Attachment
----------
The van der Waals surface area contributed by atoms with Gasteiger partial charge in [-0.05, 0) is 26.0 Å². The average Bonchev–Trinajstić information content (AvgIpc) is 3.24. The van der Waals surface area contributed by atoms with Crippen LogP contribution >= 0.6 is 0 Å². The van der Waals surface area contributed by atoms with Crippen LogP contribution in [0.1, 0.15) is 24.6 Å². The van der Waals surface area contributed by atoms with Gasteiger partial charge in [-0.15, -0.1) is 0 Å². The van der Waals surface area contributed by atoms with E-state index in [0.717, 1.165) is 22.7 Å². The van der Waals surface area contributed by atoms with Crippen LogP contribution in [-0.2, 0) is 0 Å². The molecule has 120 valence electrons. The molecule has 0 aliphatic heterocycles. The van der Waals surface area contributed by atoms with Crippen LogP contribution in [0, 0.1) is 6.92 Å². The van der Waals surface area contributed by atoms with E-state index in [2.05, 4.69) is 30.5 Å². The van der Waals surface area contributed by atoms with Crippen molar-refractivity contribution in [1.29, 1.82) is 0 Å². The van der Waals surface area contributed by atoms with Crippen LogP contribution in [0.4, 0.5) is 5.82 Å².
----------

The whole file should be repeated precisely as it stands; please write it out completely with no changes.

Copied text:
The van der Waals surface area contributed by atoms with Gasteiger partial charge in [-0.05, 0) is 26.0 Å². The average Bonchev–Trinajstić information content (AvgIpc) is 3.24. The van der Waals surface area contributed by atoms with Crippen LogP contribution >= 0.6 is 0 Å². The van der Waals surface area contributed by atoms with Crippen LogP contribution in [0.1, 0.15) is 24.6 Å². The van der Waals surface area contributed by atoms with Gasteiger partial charge in [-0.15, -0.1) is 0 Å². The van der Waals surface area contributed by atoms with E-state index in [0.717, 1.165) is 22.7 Å². The van der Waals surface area contributed by atoms with Crippen LogP contribution in [-0.2, 0) is 0 Å². The molecule has 120 valence electrons. The molecule has 0 aliphatic heterocycles. The van der Waals surface area contributed by atoms with Crippen LogP contribution in [0, 0.1) is 6.92 Å². The van der Waals surface area contributed by atoms with E-state index in [2.05, 4.69) is 30.5 Å². The van der Waals surface area contributed by atoms with Crippen molar-refractivity contribution in [1.29, 1.82) is 0 Å². The van der Waals surface area contributed by atoms with Crippen LogP contribution in [0.4, 0.5) is 5.82 Å².